Please introduce yourself and tell us about how your work relates to legumes. How did you first fall in love with legumes?
My name is Lena, I’m from Switzerland, and although I come from a completely different field (law!), I started giving baking and cooking classes for legumes a few years ago because I am convinced that we should all eat more legumes in more creative ways.
My bean love story began when I shifted from a vegetarian to a plant-based diet. I started to bake chocolate brownies with legumes, simply because I wanted to eat more proteins so I wouldn’t be hungry all the time. Until then, I had no idea about all the things you can do with legumes – from my childhood, I only knew them from chili and curry. That’s when Linsenlena (German for Lentil-Lena) was born! And since then, no dish is safe from me. I like to challenge people to name any dish so that I can think about how we can enhance it with legumes.
Can describe a project that you’ve worked on recently that you’re excited about?
For my new cooking class, “Legumes in Everyday Life,” I did a lot of research and trial and error in the kitchen to put together a great course. Every time I had a new idea of how to use legumes easily in an everyday dish, I was excited and wondered why I had not come up with this good idea much earlier.
When it comes to legumes, what do you think are the biggest challenges a) for producers and b) for consumers?
For producers the biggest challenge is to find buyers: In Switzerland (and presumably also in Germany and Austria) producers simply cannot compete with prices from abroad. Here, border protection would be desirable, as is the case in Switzerland for other foods (e.g. seasonal fruits and vegetables, milk, meat).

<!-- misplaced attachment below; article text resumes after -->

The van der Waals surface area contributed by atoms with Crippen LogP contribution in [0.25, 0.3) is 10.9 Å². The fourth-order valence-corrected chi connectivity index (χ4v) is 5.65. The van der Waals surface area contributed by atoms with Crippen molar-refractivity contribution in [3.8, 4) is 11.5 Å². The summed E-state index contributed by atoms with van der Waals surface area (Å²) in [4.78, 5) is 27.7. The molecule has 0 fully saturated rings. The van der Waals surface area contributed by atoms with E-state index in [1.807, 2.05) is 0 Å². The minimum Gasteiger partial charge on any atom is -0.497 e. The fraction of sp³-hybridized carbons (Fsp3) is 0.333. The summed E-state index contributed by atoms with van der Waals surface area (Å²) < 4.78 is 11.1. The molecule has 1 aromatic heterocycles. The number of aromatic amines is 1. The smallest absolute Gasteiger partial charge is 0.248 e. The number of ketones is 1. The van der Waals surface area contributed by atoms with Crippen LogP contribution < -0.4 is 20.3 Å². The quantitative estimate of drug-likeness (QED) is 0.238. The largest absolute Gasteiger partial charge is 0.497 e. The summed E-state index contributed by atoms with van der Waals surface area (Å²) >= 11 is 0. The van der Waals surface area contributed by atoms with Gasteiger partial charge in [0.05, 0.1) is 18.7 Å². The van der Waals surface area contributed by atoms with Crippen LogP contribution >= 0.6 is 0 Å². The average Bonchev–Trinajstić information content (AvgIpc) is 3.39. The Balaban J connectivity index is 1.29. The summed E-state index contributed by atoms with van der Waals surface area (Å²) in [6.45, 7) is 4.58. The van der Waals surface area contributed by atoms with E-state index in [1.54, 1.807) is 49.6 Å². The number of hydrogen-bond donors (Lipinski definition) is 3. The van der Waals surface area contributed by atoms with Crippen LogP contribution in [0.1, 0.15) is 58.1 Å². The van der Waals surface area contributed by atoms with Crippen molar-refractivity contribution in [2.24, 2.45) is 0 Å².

The biggest challenge for consumers is to integrate legumes into their daily diet. In my courses, participants say that they would like to eat more legumes, but simply have no ideas on how to do that. Unfortunately, most people in Switzerland only know legumes from hummus and curry.
What facts about legumes do you think are useful in promoting them?
The fact that legumes help provide long-lasting satiety seems to me particularly important.
It also seems important to me to take away people’s fear of flatulence: Firstly, a healthy gut is active and secondly, the intestine gradually gets used to the consumption of legumes. So you only have to be afraid of flatulence if you eat pulses too rarely.
Do you have a favourite legume? If so, why?
My favorite legume is probably the white bean (like cannellini beans) as it is incredibly versatile, has an amazingly soft texture, and a very mild flavor – the perfect ingredient for baking!